The educational system in need of massive reforms: Dr Hussain Mohi-ud-Din Qadri
Dr Hussain Mohi-ud-Din Qadri, Deputy Chairman, MUL Board of Governors and president of Minhaj-ul-Quran International, has said that there is a need for massive reforms in the educational sector. He said multiple systems and institutions offering different facilities and criteria are a major hindrance in the way of the unity of the nation. He said unless the state of Pakistan gives uniform educational curriculum and facilities to every child, the exploitative and discriminatory attitudes will continue to remain the part of our society and the nation will keep suffering inequality and contradictions. He said that the provision of similar facilities to every citizen irrespective of caste, creed, and colour is not only a constitutional responsibility of the state but also a human requirement. He said the dignified and developed nations that we see in the world today got these successes through a uniform system of education.
Shining light on the class-based nature of the educational system, Dr Hussain Mohi-ud-Din Qadri said that three kinds of educational institutions are imparting education in the country today. The first category consists of public educational institutions that also include the private sector; secondly the English medium schools; whereas the third stream is that of religious seminaries. He said that the term 'two Pakistans' has gained the currency due to this conflicting system of education. He said the country is predominantly divided into two classes; the English-speaking privileged section of society and secondly the one that got their education from the local, routine education stream. He said this dual system of education has led to the emergence of racism; a deep divide between the rich and the poor in addition to undermining the foundations of our nation.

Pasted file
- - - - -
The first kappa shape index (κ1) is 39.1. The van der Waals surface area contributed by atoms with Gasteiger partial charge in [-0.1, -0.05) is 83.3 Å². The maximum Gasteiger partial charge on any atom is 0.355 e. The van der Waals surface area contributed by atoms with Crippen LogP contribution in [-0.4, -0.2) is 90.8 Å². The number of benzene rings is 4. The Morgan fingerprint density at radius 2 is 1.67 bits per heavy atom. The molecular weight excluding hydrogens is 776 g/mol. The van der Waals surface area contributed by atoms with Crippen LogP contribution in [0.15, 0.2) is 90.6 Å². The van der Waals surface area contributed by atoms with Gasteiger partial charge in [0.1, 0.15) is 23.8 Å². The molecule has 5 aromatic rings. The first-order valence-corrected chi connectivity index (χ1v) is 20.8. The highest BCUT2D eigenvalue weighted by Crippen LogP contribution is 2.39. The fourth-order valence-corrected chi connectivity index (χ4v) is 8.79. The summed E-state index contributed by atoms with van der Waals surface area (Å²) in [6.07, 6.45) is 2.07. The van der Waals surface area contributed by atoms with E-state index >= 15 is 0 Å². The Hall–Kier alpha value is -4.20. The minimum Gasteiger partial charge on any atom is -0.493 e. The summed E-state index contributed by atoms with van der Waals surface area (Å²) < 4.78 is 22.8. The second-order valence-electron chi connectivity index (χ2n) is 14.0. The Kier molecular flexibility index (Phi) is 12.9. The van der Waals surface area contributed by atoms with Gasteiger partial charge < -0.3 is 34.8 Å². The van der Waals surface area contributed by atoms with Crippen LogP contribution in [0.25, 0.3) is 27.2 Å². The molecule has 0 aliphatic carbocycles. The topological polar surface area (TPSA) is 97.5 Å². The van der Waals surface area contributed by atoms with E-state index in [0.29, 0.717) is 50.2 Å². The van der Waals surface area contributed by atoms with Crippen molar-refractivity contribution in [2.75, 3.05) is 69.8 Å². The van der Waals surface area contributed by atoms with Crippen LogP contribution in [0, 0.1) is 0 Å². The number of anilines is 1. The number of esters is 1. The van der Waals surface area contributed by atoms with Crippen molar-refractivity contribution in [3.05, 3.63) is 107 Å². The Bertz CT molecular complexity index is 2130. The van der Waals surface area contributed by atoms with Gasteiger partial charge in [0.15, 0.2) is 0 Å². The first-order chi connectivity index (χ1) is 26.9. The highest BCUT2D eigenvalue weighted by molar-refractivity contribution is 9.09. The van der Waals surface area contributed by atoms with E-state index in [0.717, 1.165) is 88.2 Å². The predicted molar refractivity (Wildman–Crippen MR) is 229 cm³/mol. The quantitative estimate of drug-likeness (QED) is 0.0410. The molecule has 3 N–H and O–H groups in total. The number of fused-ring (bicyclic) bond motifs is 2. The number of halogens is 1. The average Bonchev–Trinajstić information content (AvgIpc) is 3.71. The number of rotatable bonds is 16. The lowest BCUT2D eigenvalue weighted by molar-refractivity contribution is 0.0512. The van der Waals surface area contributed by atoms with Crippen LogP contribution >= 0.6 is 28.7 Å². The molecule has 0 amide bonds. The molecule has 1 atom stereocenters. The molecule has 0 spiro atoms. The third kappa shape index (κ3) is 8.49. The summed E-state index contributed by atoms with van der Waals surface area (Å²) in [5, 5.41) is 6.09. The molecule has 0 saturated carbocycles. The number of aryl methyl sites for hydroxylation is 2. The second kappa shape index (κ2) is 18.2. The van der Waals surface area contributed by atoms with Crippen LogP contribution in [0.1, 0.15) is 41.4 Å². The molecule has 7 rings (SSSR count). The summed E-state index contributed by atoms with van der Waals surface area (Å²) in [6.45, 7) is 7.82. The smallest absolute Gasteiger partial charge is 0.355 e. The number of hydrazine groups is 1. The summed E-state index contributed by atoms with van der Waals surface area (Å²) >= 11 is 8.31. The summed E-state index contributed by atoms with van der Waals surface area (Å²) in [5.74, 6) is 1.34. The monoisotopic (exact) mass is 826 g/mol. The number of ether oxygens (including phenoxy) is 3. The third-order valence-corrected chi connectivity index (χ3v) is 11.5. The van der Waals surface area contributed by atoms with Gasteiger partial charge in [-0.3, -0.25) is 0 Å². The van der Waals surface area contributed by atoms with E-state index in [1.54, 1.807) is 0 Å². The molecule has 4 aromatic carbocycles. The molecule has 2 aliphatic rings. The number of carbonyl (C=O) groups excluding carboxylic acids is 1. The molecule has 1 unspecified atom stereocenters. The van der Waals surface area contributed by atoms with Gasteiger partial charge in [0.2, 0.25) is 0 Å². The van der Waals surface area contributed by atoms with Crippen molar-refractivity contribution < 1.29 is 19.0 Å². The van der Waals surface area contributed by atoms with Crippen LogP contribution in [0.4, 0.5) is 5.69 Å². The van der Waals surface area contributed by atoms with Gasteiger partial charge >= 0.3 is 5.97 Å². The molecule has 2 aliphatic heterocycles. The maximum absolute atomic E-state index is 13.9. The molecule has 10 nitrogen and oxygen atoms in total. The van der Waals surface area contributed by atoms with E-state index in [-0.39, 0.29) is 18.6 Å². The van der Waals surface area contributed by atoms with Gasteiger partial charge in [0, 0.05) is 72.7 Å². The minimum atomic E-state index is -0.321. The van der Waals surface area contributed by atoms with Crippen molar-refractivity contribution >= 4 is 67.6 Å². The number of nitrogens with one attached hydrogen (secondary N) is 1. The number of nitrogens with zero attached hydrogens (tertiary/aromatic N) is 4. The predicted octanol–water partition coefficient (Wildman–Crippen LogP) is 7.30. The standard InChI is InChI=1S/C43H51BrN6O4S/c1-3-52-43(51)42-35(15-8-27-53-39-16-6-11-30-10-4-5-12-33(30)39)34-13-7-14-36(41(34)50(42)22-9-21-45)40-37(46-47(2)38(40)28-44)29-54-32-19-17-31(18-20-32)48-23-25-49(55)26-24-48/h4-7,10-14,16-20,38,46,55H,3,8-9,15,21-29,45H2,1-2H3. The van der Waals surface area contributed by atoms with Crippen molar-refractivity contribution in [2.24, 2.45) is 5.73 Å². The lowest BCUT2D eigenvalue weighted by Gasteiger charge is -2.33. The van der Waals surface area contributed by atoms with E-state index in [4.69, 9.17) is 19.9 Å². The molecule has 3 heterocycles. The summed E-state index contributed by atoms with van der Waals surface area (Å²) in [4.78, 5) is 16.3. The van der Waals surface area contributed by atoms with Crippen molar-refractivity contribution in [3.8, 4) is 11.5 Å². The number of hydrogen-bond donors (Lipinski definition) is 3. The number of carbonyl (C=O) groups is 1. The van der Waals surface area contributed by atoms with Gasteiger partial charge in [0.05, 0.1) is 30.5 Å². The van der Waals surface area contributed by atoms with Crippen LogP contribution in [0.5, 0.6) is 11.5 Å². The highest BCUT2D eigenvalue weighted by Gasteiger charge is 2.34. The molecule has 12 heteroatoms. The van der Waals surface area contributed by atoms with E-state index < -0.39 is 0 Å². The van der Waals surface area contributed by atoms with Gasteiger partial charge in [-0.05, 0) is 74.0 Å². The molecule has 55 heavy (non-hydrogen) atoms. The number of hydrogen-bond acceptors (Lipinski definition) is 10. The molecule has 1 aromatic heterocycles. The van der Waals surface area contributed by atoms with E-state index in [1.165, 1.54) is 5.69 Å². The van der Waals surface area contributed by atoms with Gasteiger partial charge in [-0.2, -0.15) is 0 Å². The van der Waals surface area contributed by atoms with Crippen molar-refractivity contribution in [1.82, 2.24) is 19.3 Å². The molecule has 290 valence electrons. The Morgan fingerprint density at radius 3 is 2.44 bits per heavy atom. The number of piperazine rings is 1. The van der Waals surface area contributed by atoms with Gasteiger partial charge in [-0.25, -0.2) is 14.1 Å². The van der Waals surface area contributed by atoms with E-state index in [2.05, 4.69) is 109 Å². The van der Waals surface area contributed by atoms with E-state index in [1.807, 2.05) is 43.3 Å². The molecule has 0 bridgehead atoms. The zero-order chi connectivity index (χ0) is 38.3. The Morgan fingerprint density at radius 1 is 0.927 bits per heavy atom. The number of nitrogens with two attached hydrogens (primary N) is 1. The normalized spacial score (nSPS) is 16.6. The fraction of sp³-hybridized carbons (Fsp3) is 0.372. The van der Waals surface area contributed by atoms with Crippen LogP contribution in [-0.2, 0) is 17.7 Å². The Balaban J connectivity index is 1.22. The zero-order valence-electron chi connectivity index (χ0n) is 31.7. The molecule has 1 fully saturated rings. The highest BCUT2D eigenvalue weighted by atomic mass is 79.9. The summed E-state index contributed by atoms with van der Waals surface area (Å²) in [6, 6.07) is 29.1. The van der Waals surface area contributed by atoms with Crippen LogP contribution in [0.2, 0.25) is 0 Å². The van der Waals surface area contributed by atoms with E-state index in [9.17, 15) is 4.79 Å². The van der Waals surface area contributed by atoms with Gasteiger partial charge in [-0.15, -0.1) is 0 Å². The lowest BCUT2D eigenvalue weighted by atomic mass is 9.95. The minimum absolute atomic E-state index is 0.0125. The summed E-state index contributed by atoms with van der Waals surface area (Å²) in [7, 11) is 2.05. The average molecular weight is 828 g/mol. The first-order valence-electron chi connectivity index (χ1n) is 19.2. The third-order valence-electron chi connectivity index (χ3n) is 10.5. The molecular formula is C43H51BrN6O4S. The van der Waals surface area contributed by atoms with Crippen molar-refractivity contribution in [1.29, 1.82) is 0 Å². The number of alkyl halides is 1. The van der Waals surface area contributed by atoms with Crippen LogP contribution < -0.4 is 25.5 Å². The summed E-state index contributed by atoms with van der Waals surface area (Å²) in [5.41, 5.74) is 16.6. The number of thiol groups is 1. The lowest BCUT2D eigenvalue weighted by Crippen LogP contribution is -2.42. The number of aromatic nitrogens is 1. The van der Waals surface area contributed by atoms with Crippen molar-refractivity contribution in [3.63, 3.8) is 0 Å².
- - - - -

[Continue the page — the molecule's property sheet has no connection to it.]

Dr Hussain Mohi-ud-Din Qadri demanded the immediate enforcement of a uniform system of education across the country and asked the state to take up the responsibility of the provision of education to every child in the country. He suggested that religious seminaries should be mainstreamed and modern subjects should also be taught there along with Islamic sciences so that their graduates do not remain confined to the Mosques but play their full role in the national development.
Dr Hussain said that the educational institutions under MQI particularly COSIS are offering education in both the religious and contemporary sciences together. He further said that the literacy rate was 11% at the time of the establishment of Pakistan, adding that had it been rising by 1% every year, it should have been 84% today instead of the current 60%. He said Sri Lanka is the only country that has topped the South Asian region with a 98% literacy rate despite not having an abundance of resources.